Optus hit for misleading broadband ads

Optus hit for misleading broadband ads

Summary: The Federal Court has once again hit Optus for misleading advertising for its "unlimited broadband" TV and newspaper advertisements.

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The Federal Court has once again hit Optus for misleading advertising for its "unlimited broadband" TV and newspaper advertisements.

The Australian Competition and Consumer Commission (ACCC) took the telco to the Federal Court over the advertising for "unlimited broadband" plans with caps of 15GB and 30GB, where the download speed would be reduced to 256 kilobits per second after the cap was exceeded.

Justice Anthony North ruled on Friday that Optus had breached the Trade Practices Act in failing to sufficiently and prominently disclose that the download speed would be throttled. The penalty has not yet been disclosed.

ACCC chair Graeme Samuel welcomed the ruling.

"Telecommunications providers should think very carefully before claiming that their service offerings are unlimited. If there are any limitations, then they run the risk that the advertisements are misleading and that they will receive unwanted attention from the ACCC," Samuel said in a statement.

"It is simply unacceptable to make bold headline claims like 'unlimited' and then to bury important conditions or qualifications in the fine print as Optus did in this case."

In a statement, Optus said that it had accepted Justice North's decision and "has long since ceased advertising 'unlimited broadband'".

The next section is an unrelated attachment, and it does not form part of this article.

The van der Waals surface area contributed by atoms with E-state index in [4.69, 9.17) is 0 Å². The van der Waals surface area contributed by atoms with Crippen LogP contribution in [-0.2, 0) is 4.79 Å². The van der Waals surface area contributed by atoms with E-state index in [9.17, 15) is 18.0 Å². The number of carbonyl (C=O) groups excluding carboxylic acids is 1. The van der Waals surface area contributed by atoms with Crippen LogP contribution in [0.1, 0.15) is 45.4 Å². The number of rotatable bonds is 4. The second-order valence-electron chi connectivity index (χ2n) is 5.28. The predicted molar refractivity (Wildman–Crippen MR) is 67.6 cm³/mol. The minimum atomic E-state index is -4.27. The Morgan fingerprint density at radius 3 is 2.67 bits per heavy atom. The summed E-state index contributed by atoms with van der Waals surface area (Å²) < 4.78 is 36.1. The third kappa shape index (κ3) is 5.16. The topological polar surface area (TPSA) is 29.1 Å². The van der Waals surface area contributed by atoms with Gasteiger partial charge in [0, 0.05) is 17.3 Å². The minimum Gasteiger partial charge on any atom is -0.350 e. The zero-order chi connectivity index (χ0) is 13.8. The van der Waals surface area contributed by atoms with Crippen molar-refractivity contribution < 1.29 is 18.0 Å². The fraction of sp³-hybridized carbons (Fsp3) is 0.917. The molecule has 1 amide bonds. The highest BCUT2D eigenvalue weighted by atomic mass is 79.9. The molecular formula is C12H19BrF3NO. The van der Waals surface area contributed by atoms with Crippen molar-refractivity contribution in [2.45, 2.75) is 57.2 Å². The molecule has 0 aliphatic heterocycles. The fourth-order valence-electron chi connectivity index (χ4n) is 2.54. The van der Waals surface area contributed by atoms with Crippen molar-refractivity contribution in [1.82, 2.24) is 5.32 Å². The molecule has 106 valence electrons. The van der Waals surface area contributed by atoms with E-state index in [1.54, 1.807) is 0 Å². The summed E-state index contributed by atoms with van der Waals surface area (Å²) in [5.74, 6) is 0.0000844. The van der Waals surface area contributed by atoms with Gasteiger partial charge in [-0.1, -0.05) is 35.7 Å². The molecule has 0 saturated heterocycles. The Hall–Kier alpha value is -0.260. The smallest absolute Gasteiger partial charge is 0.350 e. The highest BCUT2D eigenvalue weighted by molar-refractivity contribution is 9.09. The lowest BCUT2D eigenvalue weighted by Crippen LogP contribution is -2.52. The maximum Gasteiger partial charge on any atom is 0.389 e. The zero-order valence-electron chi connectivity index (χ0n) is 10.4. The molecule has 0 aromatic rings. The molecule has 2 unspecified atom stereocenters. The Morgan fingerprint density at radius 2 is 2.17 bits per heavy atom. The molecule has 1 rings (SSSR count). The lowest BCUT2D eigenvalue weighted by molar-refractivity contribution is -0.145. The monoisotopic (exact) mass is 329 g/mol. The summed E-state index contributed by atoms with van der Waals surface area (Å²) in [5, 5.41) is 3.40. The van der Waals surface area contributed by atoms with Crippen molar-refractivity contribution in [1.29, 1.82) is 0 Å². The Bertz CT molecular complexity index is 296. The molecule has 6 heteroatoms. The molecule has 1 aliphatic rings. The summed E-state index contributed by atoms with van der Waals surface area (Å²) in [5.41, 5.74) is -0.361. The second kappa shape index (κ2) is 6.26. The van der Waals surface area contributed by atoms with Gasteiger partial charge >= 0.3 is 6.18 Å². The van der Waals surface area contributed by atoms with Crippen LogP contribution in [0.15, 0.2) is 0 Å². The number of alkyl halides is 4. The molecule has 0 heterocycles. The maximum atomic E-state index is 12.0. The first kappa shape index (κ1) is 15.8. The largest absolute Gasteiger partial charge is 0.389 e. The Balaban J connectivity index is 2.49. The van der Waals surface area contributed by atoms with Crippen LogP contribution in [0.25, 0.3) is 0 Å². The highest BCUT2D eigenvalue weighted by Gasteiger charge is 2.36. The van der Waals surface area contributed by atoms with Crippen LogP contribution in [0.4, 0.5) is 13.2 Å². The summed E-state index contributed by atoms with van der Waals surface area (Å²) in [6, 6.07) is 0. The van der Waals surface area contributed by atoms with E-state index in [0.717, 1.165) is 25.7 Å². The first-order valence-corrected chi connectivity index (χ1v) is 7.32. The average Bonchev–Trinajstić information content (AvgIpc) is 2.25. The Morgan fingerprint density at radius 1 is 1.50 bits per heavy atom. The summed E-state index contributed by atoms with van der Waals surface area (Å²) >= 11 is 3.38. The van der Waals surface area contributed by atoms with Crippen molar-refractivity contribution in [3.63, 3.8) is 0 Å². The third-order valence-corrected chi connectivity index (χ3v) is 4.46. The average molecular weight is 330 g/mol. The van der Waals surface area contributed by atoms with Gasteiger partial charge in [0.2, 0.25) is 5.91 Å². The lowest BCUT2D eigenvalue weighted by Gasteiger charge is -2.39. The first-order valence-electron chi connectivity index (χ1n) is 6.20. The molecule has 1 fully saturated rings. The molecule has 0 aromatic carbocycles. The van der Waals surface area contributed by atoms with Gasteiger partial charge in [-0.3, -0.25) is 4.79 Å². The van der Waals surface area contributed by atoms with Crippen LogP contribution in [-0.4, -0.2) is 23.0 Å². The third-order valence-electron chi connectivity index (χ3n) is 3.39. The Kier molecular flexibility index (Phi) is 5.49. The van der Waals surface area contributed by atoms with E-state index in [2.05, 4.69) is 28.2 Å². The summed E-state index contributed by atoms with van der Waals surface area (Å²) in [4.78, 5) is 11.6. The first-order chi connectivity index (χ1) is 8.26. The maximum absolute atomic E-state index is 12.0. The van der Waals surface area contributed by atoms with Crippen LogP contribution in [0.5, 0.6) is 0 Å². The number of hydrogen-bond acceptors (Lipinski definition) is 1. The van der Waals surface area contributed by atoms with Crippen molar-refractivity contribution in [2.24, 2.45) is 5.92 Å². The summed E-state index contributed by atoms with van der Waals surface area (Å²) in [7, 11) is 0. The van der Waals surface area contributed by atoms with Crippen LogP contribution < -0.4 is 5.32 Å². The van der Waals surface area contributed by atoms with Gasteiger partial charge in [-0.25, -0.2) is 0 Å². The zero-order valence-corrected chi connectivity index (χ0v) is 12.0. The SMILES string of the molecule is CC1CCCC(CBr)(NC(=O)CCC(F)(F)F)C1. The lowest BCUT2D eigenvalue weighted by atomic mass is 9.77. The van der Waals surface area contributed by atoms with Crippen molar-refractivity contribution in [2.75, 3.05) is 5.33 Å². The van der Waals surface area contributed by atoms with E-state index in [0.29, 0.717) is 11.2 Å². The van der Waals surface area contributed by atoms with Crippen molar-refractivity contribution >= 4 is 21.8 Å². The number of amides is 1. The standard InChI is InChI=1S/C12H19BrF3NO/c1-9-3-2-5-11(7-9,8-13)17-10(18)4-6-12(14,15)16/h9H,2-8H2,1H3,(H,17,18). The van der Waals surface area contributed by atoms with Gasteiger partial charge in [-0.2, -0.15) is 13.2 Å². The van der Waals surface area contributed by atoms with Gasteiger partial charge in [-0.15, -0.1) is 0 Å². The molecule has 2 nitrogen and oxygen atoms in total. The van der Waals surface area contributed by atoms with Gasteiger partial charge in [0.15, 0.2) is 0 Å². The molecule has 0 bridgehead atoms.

The telco copped a three-year ban from the Federal Court last year over misleading advertising for its "Think Bigger" and "Supersonic" broadband advertising campaigns that also failed to sufficiently disclose that download speeds would be capped when the data limit was exceeded.

Optus also took Vodafone to court over its "Infinite" mobile phone plan advertisements; however, initial attempts to have the advertising withdrawn were unsuccessful.

Topics: Telcos, Government, Government AU, Optus

About

Armed with a degree in Computer Science and a Masters in Journalism, Josh keeps a close eye on the telecommunications industry, the National Broadband Network, and all the goings on in government IT.

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4 comments
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  • "The penalty has not yet been disclosed." What ever the penalty, it will not be enough, as they seem to just keep doing the same type of misleading ads, and once they have you under contract, your stuck with them, or pay a hugh cancelation fee.
    zothen
  • Don't these people have ANY shame? Optus have obviously done their homework, and worked out that there's more money in deceptive conduct even taking into account the cost of fines, etc., than there is in acting integrally.
    sijosa
  • Indeed... But sadly most seems to do it!
    RS-ef540
  • That's why I dumped Optus years ago...nothings changed.
    grump3